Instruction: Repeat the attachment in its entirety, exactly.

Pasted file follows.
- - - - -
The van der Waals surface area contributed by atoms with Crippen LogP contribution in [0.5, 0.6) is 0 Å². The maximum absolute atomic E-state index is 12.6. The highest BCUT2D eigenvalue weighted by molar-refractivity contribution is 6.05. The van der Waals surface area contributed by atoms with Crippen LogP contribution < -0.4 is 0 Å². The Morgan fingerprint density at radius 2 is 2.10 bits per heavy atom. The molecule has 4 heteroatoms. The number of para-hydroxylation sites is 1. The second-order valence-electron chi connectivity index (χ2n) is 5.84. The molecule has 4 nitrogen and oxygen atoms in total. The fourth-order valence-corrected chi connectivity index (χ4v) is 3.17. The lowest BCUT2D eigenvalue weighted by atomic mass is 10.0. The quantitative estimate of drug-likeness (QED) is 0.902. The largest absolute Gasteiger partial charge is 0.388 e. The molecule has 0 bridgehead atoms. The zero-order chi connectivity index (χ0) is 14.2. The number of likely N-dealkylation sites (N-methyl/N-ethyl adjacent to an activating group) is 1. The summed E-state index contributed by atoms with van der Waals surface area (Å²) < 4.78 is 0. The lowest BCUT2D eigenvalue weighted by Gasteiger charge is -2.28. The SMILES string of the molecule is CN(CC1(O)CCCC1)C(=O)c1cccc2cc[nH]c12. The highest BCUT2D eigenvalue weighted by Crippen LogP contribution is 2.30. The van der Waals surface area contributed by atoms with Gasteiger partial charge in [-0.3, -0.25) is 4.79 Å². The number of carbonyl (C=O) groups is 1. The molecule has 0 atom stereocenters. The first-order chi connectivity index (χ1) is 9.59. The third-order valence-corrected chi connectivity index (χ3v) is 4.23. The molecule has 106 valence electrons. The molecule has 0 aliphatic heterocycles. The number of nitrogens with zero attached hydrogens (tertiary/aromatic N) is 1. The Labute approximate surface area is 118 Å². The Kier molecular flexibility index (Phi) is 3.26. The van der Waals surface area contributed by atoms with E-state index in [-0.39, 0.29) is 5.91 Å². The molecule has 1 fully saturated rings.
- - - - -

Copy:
The van der Waals surface area contributed by atoms with Crippen LogP contribution in [0.5, 0.6) is 0 Å². The maximum absolute atomic E-state index is 12.6. The highest BCUT2D eigenvalue weighted by molar-refractivity contribution is 6.05. The van der Waals surface area contributed by atoms with Crippen LogP contribution < -0.4 is 0 Å². The Morgan fingerprint density at radius 2 is 2.10 bits per heavy atom. The molecule has 4 heteroatoms. The number of para-hydroxylation sites is 1. The second-order valence-electron chi connectivity index (χ2n) is 5.84. The molecule has 4 nitrogen and oxygen atoms in total. The fourth-order valence-corrected chi connectivity index (χ4v) is 3.17. The lowest BCUT2D eigenvalue weighted by atomic mass is 10.0. The quantitative estimate of drug-likeness (QED) is 0.902. The largest absolute Gasteiger partial charge is 0.388 e. The molecule has 0 bridgehead atoms. The zero-order chi connectivity index (χ0) is 14.2. The number of likely N-dealkylation sites (N-methyl/N-ethyl adjacent to an activating group) is 1. The summed E-state index contributed by atoms with van der Waals surface area (Å²) < 4.78 is 0. The lowest BCUT2D eigenvalue weighted by Gasteiger charge is -2.28. The SMILES string of the molecule is CN(CC1(O)CCCC1)C(=O)c1cccc2cc[nH]c12. The highest BCUT2D eigenvalue weighted by Crippen LogP contribution is 2.30. The van der Waals surface area contributed by atoms with Gasteiger partial charge in [-0.3, -0.25) is 4.79 Å². The number of carbonyl (C=O) groups is 1. The molecule has 0 atom stereocenters. The first-order chi connectivity index (χ1) is 9.59. The third-order valence-corrected chi connectivity index (χ3v) is 4.23. The molecule has 106 valence electrons. The molecule has 0 aliphatic heterocycles. The number of nitrogens with zero attached hydrogens (tertiary/aromatic N) is 1. The Labute approximate surface area is 118 Å². The Kier molecular flexibility index (Phi) is 3.26. The van der Waals surface area contributed by atoms with E-state index in [-0.39, 0.29) is 5.91 Å². The molecule has 1 fully saturated rings.